Health and Wellbeing Research

EBED are pleased to be involved with ground-breaking research into the health and wellbeing benefits of playing bridge.

The Sociology of Bridge Study and Blog

Picture of Kevin
One of EBED’s aims is facilitating research into the social benefits of playing bridge, and an important step has just been taken in this area at the University of Stirling.

Kevin Judge has recently started an EBED funded PhD in which he will be “researching the game of Bridge through the life course of its players.” The project is in collaboration with EBED, with contributions from the Irish, Northern Irish, Scottish and Welsh Bridge Unions.

The objectives of the research are to develop a Sociology of Bridge, and to contribute to the sustainability of the game by doing so. Kevin has started a blog where he posts some of his findings. You can access the blog here

Kevin’s work is being supervised by Samantha Punch, a Professor of Sociology at the University of Stirling and an international bridge player for Scotland. She was recently interviewed for the podcast ‘The Setting Trick: Conversations with World Class Bridge Players,’ about bridge in general, including her research into the Sociology of Bridge. You can download this interview, and the other episodes of the podcast, at


We have partnered with academics at Stirling University to undertake a number of projects, aimed at investigating ‘brain health’ and finding ways of supporting ‘healthy ageing’ through promoting cognitive activities such as playing bridge.

The work is being coordinated by one of our Trustees, Dr Caroline Small, an Honorary Senior Lecturer at Imperial College, London, working alongside Prof. Sam Punch (herself an international bridge player) and her colleagues at Stirling.

The first step in the project was a thorough study of all existing work on, and related to, the subject. This literature review revealed the subject to be one with much opportunity for further research.

The project has then moved on to encompass original research. A summary of the work to date, and information on one of the forthcoming studies, is available here.

  • Bridge for Brains - by Dr Caroline Small, Honorary Senior Lecturer at Imperial College, London, and Trustee of EBED

Study 1

The first study was in two parts.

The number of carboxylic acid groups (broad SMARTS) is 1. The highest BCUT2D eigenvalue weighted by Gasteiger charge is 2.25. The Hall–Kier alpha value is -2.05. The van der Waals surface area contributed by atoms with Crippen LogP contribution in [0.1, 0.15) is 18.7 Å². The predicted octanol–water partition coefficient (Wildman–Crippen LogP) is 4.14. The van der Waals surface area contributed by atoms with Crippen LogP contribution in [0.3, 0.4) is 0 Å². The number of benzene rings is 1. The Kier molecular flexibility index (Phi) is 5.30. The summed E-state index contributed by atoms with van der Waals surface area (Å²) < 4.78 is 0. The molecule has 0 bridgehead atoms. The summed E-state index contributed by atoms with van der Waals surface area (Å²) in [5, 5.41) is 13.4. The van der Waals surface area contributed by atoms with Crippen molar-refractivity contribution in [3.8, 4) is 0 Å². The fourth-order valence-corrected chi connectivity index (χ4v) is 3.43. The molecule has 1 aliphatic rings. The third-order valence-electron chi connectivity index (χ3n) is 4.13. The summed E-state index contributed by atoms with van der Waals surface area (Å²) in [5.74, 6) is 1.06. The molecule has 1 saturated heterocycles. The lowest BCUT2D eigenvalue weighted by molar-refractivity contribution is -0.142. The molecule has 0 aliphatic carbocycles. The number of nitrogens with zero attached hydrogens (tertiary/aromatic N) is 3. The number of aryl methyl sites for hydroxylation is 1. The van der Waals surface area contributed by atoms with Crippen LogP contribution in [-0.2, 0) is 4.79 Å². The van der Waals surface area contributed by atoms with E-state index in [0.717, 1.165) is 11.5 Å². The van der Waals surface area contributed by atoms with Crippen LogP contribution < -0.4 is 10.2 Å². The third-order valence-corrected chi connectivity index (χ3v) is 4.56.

The first part (completed in 2017) used survey data to consider, amongst other things, the impact of playing bridge on an individual's sense of wellbeing. It used quantitative methods to analyse the responses, and gave exciting results as it allowed the researchers to demonstrate, for the first time, that playing bridge has a statistically significant positive effect on wellbeing.

More information on this study is available below.

  • McDonnell, D., Punch, S. and Small, C. (2017) Individual Wellbeing and Bridge: An Empirical Analysis, Aylesbury: English Bridge Education & Development (EBED), the full report; a summary; a leaflet

The second part of the study (completed 2018) adopted qualitative analysis methods to consider the responses to one of the open-ended questions given in the survey. These responses were considered, in order to consider the question 'why do people play bridge'.

Prof. Punch summarised the responses as showing that bridge "impacts positively on players' lives in many ways that transcends mental exercise, including friendship, socialising, travel and fun".

  • Galbraith, C., Punch, S. and Small, C. (2018) Competition and Mental Exercise in a Mind Sport: Building Bridges of Fun and Friendship, Aylesbury: English Bridge Education & Development (EBED), a summary blog; the full report

Study 2

The second part of the work will aim to address the hypothesis that playing bridge can directly develop and maintain the neuronal pathways in the brain, occurring primarily as a biochemical process in the brain driven by the physical mental activity required to play bridge.

We hope to achieve this by performing functional Magnetic Resonance Imaging (fMRI) on a number of bridge players, and appropriate 'controls'. We hope to see if the brain activity of the bridge players differs from the controls.

This work will have benefits to the wider society and demonstrate how bridge alters and preserves brain function. These results would promote the health benefits and encourage new players into the game. A delay in the onset of the ageing process by an average of just one year, or a modest 10-15% improvement in mental awareness, has considerable benefits to society. It would generate considerable direct health cost savings in addition to enhancing the quality of life of the population.